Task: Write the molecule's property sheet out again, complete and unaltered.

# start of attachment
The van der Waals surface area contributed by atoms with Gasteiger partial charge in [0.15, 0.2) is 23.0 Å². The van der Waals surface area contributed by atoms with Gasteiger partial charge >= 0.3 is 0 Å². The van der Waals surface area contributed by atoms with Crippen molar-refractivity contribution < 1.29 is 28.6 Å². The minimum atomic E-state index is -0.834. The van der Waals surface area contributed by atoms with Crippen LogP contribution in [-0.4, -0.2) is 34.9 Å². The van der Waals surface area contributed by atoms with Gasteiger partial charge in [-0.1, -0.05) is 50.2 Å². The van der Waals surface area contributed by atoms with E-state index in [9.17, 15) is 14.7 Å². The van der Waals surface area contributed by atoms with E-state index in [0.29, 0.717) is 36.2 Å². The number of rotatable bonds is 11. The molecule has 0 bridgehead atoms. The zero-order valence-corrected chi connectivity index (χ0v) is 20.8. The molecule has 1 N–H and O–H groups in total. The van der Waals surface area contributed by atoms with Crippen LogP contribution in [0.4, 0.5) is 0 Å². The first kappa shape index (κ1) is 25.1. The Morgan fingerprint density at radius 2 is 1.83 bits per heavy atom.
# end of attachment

The van der Waals surface area contributed by atoms with Gasteiger partial charge in [0.15, 0.2) is 23.0 Å². The van der Waals surface area contributed by atoms with Gasteiger partial charge >= 0.3 is 0 Å². The van der Waals surface area contributed by atoms with Crippen molar-refractivity contribution < 1.29 is 28.6 Å². The minimum atomic E-state index is -0.834. The van der Waals surface area contributed by atoms with Crippen LogP contribution in [-0.4, -0.2) is 34.9 Å². The van der Waals surface area contributed by atoms with Gasteiger partial charge in [-0.1, -0.05) is 50.2 Å². The van der Waals surface area contributed by atoms with E-state index in [9.17, 15) is 14.7 Å². The van der Waals surface area contributed by atoms with E-state index in [0.29, 0.717) is 36.2 Å². The number of rotatable bonds is 11. The molecule has 0 bridgehead atoms. The zero-order valence-corrected chi connectivity index (χ0v) is 20.8. The molecule has 1 N–H and O–H groups in total. The van der Waals surface area contributed by atoms with Crippen LogP contribution in [0.4, 0.5) is 0 Å². The first kappa shape index (κ1) is 25.1. The Morgan fingerprint density at radius 2 is 1.83 bits per heavy atom.